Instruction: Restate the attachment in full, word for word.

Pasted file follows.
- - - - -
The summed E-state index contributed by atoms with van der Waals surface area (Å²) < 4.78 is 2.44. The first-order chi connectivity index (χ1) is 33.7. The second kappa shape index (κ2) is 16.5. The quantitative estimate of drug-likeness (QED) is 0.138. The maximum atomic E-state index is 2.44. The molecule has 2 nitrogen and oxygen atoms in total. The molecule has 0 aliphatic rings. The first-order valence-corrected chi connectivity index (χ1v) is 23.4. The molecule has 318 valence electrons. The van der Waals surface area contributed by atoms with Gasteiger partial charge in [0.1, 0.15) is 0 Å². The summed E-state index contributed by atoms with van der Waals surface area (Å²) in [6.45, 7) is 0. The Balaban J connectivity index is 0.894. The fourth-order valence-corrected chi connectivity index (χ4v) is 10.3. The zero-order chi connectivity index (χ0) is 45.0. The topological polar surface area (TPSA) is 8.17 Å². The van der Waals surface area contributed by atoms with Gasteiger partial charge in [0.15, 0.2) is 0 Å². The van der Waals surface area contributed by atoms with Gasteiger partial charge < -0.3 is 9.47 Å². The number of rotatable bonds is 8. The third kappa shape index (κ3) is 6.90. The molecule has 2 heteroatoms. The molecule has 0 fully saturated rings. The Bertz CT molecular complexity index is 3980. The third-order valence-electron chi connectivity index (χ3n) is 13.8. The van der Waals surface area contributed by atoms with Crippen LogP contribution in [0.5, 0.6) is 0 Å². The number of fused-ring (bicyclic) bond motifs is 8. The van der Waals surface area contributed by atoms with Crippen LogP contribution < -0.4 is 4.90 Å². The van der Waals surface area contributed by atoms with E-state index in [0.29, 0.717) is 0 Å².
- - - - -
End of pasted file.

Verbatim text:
The summed E-state index contributed by atoms with van der Waals surface area (Å²) < 4.78 is 2.44. The first-order chi connectivity index (χ1) is 33.7. The second kappa shape index (κ2) is 16.5. The quantitative estimate of drug-likeness (QED) is 0.138. The maximum atomic E-state index is 2.44. The molecule has 2 nitrogen and oxygen atoms in total. The molecule has 0 aliphatic rings. The first-order valence-corrected chi connectivity index (χ1v) is 23.4. The molecule has 318 valence electrons. The van der Waals surface area contributed by atoms with Gasteiger partial charge in [0.1, 0.15) is 0 Å². The summed E-state index contributed by atoms with van der Waals surface area (Å²) in [6.45, 7) is 0. The Balaban J connectivity index is 0.894. The fourth-order valence-corrected chi connectivity index (χ4v) is 10.3. The zero-order chi connectivity index (χ0) is 45.0. The topological polar surface area (TPSA) is 8.17 Å². The van der Waals surface area contributed by atoms with Gasteiger partial charge in [0.15, 0.2) is 0 Å². The van der Waals surface area contributed by atoms with Gasteiger partial charge < -0.3 is 9.47 Å². The number of rotatable bonds is 8. The third kappa shape index (κ3) is 6.90. The molecule has 2 heteroatoms. The molecule has 0 fully saturated rings. The Bertz CT molecular complexity index is 3980. The third-order valence-electron chi connectivity index (χ3n) is 13.8. The van der Waals surface area contributed by atoms with Crippen LogP contribution in [0.5, 0.6) is 0 Å². The number of fused-ring (bicyclic) bond motifs is 8. The van der Waals surface area contributed by atoms with Crippen LogP contribution < -0.4 is 4.90 Å². The van der Waals surface area contributed by atoms with E-state index in [0.29, 0.717) is 0 Å².